At the heart of the new Virginia Cyber ​​Navigator program is the prerequisite course for entering internship students. Officials from the Virginia Department of Elections are working with partners in the university network to finalize the course curriculum, which will be titled “Cybersecurity and Elections.” The course will be offered at all six universities in spring 2022 and will teach basic skills to identify and secure vulnerabilities in software systems used to support elections.

Students from across the state who complete ‘Cybersecurity and Elections’ will gather at AVU to participate in a multi-day boot camp – with faculty, members of the Election Department, and industry advisors – for intensive pre-course preparation. Then, in the summer of 2022, students will work as integrated teams in various locations across Virginia, supported by academic advisors, to learn from the locations and help them improve their safety.

As part of the multi-year grant, the Virginia Cyber ​​Navigator Program will be revised based on observations made in the field. Student interns will play a key role in this process by meeting at AVU in the fall of 2022 to share lessons learned during their work with communities in Virginia. Members of the university network, along with government and industry advisers, will use the feedback to refine the program, which will be offered again in spring 2023.

UVA Engineering has a long-standing focus on research and education that analyze the implications of technology for society, including through initiatives such as the UVA Cyber ​​Innovation and Society Institute. Co-led by Davidson and Johnson, the institute seeks to anticipate the impacts of emerging cybertechnologies in order to support projects and education that promote the use of technology in a way that benefits society.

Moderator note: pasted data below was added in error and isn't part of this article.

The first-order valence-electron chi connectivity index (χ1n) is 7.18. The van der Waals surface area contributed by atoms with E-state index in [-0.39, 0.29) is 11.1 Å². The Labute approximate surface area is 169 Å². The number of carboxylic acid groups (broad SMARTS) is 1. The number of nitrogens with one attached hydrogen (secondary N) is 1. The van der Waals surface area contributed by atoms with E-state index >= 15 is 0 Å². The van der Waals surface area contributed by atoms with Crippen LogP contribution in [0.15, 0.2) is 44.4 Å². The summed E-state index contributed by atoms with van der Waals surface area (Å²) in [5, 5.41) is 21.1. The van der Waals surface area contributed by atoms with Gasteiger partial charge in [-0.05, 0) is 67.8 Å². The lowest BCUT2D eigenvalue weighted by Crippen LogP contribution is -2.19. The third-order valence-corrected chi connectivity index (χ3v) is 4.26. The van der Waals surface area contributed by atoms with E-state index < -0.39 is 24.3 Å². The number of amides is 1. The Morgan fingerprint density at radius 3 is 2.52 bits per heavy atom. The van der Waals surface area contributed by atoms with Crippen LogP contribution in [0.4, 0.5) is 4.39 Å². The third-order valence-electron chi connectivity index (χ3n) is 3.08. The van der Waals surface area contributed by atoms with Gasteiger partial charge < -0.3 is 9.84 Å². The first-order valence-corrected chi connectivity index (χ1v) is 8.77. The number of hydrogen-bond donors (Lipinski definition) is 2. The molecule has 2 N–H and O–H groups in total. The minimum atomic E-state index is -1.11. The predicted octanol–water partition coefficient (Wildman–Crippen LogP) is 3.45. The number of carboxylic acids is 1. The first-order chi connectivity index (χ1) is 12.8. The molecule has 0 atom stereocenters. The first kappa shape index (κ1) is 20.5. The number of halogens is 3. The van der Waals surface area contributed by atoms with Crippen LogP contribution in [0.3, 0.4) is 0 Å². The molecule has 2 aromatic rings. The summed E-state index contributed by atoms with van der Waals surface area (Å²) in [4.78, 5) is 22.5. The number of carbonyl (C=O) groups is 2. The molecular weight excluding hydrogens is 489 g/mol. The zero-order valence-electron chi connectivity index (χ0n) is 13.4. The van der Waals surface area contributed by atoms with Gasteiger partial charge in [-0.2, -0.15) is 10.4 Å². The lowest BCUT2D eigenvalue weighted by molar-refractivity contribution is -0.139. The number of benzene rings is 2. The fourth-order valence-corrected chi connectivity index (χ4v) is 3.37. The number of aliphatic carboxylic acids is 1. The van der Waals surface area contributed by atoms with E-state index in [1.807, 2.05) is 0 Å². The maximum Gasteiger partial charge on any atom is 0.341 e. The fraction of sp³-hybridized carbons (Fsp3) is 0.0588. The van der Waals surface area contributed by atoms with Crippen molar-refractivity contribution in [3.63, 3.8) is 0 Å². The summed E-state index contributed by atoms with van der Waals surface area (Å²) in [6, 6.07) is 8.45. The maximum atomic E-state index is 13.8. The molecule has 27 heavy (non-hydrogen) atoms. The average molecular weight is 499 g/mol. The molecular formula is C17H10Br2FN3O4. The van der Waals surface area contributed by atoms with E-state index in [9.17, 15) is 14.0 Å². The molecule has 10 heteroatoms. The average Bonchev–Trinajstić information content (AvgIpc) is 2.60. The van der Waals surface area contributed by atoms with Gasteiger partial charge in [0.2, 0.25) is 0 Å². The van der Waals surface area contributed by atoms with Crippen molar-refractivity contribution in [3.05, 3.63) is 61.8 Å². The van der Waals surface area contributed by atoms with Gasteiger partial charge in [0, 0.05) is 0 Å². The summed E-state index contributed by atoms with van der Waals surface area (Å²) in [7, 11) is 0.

“A major impetus for the course offering is to give students, many of whom will go on to careers in the public sector, the chance to engage in civic-minded technology projects,” Davidson said. “Opportunities to collaborate with government leaders on behalf of the local community are an essential part of learning how to deploy technologies that serve the public good. ”

Davidson is a member of the Commonwealth Cyber ​​Initiative, or CCI, and notes that the program also supports CCI’s mission of developing the cybersecurity workforce.

The Virginia Cyber ​​Navigator Program should become a model for the nation. The course syllabus and additional materials will be shared and open source, so that universities in other states can adapt the curriculum and offer it to their students.


About the UVA School of Engineering and Applied Science: As a member of the top ranked and comprehensive University of Virginia, UVA Engineering is one of the oldest and most respected engineering schools in the country. Our mission is to make the world a better place by creating and disseminating knowledge and preparing future leaders in engineering. Outstanding students and faculty around the world choose UVA Engineering because of our growing and internationally recognized education and research programs. AVU is the No. 1 public engineering school in the country for the percentage of female graduates, among schools with at least 75 graduates; among the best public engineering schools in the United States for undergraduate four-year graduation rate; and the best public engineering school in the country for doctorate rate. growth in registrations since 2015. Learn more about engineering.virginia.edu.